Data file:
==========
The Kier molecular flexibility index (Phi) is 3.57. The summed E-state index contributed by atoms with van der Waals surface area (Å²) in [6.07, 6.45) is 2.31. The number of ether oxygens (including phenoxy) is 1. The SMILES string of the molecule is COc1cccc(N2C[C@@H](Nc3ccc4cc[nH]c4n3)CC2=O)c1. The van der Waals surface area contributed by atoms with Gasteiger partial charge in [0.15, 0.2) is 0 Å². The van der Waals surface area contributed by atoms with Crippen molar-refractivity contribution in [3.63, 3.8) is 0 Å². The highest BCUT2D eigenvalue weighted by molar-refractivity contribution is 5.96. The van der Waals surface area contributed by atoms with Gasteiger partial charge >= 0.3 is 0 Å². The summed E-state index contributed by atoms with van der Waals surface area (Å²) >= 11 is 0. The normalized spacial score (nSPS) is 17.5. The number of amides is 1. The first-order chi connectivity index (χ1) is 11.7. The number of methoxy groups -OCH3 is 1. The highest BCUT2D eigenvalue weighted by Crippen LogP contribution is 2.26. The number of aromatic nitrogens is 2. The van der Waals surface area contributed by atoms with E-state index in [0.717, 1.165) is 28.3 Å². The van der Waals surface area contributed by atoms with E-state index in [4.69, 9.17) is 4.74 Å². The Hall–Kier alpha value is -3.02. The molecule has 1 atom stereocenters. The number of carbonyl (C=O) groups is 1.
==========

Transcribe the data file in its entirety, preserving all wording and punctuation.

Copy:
The Kier molecular flexibility index (Phi) is 3.57. The summed E-state index contributed by atoms with van der Waals surface area (Å²) in [6.07, 6.45) is 2.31. The number of ether oxygens (including phenoxy) is 1. The SMILES string of the molecule is COc1cccc(N2C[C@@H](Nc3ccc4cc[nH]c4n3)CC2=O)c1. The van der Waals surface area contributed by atoms with Gasteiger partial charge in [0.15, 0.2) is 0 Å². The van der Waals surface area contributed by atoms with Crippen molar-refractivity contribution in [3.63, 3.8) is 0 Å². The highest BCUT2D eigenvalue weighted by molar-refractivity contribution is 5.96. The van der Waals surface area contributed by atoms with Gasteiger partial charge >= 0.3 is 0 Å². The summed E-state index contributed by atoms with van der Waals surface area (Å²) >= 11 is 0. The normalized spacial score (nSPS) is 17.5. The number of amides is 1. The first-order chi connectivity index (χ1) is 11.7. The number of methoxy groups -OCH3 is 1. The highest BCUT2D eigenvalue weighted by Crippen LogP contribution is 2.26. The number of aromatic nitrogens is 2. The van der Waals surface area contributed by atoms with E-state index in [0.717, 1.165) is 28.3 Å². The van der Waals surface area contributed by atoms with E-state index in [4.69, 9.17) is 4.74 Å². The Hall–Kier alpha value is -3.02. The molecule has 1 atom stereocenters. The number of carbonyl (C=O) groups is 1.